Culture Magazine

Mind Hacks 3: 1956 – The Forbidden Planet Within [Media Notes 59]

By Bbenzon @bbenzon

I’m bumping this post from 2010 to the top of the queue as it is relevant to my current thinking about silly, but alas widespread, fears of AI. Those fears are projective fantasy. Just as the Monster from Id in Forbidden Planet is a projection from the mind of a central character, Dr. Morbius. The mechanism is obvious in the movie. Morbius has been hooking himself up to advanced mind technology and it has, in turn, created the monster that stalks the planet.

Skynet in the Terminator films is thus a cultural descendent of that Monster from the Id. The same is true for all that crazy advanced technology that threatens the human race in so many science fiction films. But the same is true about those fears of out-of-control AI that real people have, real people who should know better. I’m thinking of people like Bill Gates, Elon Musk, Bill Joy, Eliezer Yudkowsky, Nick Bostrom, and others. It’s a bit scary to realize that these businessmen and ‘thought leaders’ indulge, are allowed to and even encouraged to, indulge in projective fantasy so openly and transparently.

We are seeing that the development of ‘mind technology,’ that is, artificial intelligence, has this side effect, that the ‘dark side of the mind’ is being projected into policy discussions in the civic sphere.

This thought needs to be refined and developed. I note only, as I indicate in the post below, that Forbidden Planet is based on Shakespeare’s The Tempest and the Monster from the Id is the cultural descendent of Caliban. What is the mechanism through which these creatures of fantasy have been transmuted into real social mechanisms and forces?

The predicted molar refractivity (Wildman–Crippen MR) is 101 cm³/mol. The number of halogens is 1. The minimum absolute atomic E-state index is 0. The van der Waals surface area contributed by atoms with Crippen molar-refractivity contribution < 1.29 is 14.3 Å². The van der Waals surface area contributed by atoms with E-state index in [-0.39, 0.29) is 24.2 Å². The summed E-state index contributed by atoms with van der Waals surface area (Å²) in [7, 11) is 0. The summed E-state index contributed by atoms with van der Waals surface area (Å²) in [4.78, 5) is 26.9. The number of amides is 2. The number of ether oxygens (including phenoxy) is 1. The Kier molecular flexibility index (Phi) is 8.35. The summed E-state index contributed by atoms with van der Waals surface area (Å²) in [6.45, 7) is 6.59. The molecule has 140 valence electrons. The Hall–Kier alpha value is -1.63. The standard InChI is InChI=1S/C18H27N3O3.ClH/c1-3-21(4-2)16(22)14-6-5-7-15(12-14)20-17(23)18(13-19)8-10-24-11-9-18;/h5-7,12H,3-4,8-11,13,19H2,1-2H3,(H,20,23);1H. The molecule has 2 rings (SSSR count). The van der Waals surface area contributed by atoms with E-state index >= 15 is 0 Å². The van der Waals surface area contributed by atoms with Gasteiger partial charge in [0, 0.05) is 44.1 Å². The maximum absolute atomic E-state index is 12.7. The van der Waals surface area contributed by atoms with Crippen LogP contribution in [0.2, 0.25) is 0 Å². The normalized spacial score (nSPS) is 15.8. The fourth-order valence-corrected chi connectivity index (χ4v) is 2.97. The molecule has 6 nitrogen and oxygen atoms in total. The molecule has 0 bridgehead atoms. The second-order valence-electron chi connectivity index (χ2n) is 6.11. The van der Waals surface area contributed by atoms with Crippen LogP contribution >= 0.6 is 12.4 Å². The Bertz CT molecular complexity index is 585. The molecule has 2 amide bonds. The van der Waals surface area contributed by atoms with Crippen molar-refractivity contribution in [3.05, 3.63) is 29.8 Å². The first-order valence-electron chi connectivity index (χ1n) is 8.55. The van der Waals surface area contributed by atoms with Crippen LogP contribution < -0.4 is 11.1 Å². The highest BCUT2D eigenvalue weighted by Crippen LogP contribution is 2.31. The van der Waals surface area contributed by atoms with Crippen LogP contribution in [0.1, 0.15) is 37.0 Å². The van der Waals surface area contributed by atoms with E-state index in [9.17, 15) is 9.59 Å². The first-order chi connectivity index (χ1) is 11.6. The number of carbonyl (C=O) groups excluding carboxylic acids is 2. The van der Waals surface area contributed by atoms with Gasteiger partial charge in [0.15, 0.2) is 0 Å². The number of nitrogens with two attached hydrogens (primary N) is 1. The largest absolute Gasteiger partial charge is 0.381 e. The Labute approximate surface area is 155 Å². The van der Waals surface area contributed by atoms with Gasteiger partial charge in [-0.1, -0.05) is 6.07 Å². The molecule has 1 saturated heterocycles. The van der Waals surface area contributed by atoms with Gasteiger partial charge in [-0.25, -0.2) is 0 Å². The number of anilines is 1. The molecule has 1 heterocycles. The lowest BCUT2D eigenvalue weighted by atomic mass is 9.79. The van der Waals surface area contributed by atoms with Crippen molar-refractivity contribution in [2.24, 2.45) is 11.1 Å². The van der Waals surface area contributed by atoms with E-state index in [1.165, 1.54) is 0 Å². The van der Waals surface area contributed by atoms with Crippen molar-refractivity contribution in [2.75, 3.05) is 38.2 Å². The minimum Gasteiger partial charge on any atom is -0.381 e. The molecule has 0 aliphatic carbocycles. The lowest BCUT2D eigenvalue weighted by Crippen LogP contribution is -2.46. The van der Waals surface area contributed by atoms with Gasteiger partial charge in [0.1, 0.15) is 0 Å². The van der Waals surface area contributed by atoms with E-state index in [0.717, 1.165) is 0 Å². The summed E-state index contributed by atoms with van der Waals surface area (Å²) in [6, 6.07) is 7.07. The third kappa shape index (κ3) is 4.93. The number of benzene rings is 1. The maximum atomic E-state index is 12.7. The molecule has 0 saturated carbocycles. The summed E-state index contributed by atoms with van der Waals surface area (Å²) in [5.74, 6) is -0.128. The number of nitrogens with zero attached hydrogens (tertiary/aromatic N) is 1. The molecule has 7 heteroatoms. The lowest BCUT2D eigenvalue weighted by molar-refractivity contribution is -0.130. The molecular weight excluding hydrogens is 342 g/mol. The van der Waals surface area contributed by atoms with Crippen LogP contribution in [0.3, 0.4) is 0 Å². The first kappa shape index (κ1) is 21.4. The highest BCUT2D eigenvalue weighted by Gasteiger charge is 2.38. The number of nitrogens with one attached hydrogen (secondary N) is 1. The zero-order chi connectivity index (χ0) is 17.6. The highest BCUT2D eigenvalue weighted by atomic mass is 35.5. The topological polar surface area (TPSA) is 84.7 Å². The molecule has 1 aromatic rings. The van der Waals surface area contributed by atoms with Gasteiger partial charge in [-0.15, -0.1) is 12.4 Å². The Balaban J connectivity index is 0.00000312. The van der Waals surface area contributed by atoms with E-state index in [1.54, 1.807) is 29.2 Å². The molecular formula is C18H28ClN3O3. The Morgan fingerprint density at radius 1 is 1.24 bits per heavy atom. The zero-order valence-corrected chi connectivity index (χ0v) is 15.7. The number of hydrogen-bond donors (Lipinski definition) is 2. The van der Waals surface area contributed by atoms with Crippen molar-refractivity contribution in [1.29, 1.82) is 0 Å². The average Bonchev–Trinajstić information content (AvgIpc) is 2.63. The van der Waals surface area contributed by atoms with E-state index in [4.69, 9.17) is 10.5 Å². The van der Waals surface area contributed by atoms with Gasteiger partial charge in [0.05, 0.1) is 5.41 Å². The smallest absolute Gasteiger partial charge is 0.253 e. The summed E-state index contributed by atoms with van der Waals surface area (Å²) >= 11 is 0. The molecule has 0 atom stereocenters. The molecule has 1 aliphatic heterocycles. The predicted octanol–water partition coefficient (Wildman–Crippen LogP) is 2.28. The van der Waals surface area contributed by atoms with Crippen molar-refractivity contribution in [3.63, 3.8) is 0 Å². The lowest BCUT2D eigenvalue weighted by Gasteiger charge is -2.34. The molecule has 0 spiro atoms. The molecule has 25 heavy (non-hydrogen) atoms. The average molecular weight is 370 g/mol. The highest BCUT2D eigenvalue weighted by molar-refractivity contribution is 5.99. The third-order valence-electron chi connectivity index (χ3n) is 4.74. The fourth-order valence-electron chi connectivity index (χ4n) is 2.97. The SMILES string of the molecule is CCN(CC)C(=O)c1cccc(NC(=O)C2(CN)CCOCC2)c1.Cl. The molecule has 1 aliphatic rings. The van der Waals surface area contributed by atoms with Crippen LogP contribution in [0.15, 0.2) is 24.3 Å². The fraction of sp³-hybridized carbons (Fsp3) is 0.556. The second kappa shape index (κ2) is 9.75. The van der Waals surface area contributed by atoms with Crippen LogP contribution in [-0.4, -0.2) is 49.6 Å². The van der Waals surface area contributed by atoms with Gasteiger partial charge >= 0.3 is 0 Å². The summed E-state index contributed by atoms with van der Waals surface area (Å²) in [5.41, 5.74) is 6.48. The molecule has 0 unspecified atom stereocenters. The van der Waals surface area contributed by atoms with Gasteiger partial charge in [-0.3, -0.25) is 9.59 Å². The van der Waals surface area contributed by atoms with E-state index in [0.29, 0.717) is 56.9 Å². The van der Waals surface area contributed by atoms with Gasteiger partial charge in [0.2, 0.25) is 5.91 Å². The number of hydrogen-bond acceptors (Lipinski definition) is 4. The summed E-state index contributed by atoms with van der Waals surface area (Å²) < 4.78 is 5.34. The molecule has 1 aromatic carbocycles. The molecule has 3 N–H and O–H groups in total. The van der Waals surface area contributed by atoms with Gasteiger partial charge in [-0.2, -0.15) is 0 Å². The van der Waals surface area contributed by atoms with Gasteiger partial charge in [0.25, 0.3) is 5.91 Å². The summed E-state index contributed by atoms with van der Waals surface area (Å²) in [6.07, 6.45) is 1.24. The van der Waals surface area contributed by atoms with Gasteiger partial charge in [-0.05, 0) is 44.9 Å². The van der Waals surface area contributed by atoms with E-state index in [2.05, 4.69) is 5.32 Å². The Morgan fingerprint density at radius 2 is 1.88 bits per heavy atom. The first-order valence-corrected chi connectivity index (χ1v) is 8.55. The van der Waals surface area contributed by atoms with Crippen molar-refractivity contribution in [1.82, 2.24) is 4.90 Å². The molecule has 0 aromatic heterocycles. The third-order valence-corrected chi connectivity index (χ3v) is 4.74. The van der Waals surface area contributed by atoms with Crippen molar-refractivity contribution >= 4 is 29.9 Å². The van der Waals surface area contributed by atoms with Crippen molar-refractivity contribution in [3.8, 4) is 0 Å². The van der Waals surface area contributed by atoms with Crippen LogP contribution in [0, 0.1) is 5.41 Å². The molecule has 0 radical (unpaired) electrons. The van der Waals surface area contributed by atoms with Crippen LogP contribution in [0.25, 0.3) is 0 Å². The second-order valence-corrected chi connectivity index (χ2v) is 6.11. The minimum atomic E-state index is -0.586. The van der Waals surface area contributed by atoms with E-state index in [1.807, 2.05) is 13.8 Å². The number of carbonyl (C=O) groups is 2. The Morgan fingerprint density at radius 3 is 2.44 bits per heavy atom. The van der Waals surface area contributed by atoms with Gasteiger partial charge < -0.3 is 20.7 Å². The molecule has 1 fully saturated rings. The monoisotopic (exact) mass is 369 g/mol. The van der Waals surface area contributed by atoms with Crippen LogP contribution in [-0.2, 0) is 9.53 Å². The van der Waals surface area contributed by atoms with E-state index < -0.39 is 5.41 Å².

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Mind Hacks 3: 1956 – The Forbidden Planet Within [Media Notes 59]
 Forbidden Planet, Robbie the Robot on the right.
Based loosely on Shakespeare’s The Tempest, Forbidden Planet takes us on a Freudian trip to another world where we meet Robbie the Robot, the progenitor of Steven Spielberg’s R2D2 and C3PO, and the Monster from the Id, the progenitor of those irrational computers that crop up in science fiction. This use of Shakespeare underscores the point that the imaginative devices used publicly to comprehend and present computers often have old cultural roots. Part of the world that Disney had carved out for an indeterminate audience is now being crafted to fit the needs of young adults through the guise of science fiction and the fantasy fiction of J. R. R. Tolkein. Disney’s abstract imagery becomes the stuff of special effects. Similar imagery would be reported by subjects of the LSD experiments that were conducted by the CIA – in search of truth drugs and agents for psychological warfare – and by various clinicians in the United States and Canada.
Mind Hacks 3: 1956 – The Forbidden Planet Within [Media Notes 59]
Forbidden Planet, the super-hot Monster from the Id melting the door at the left.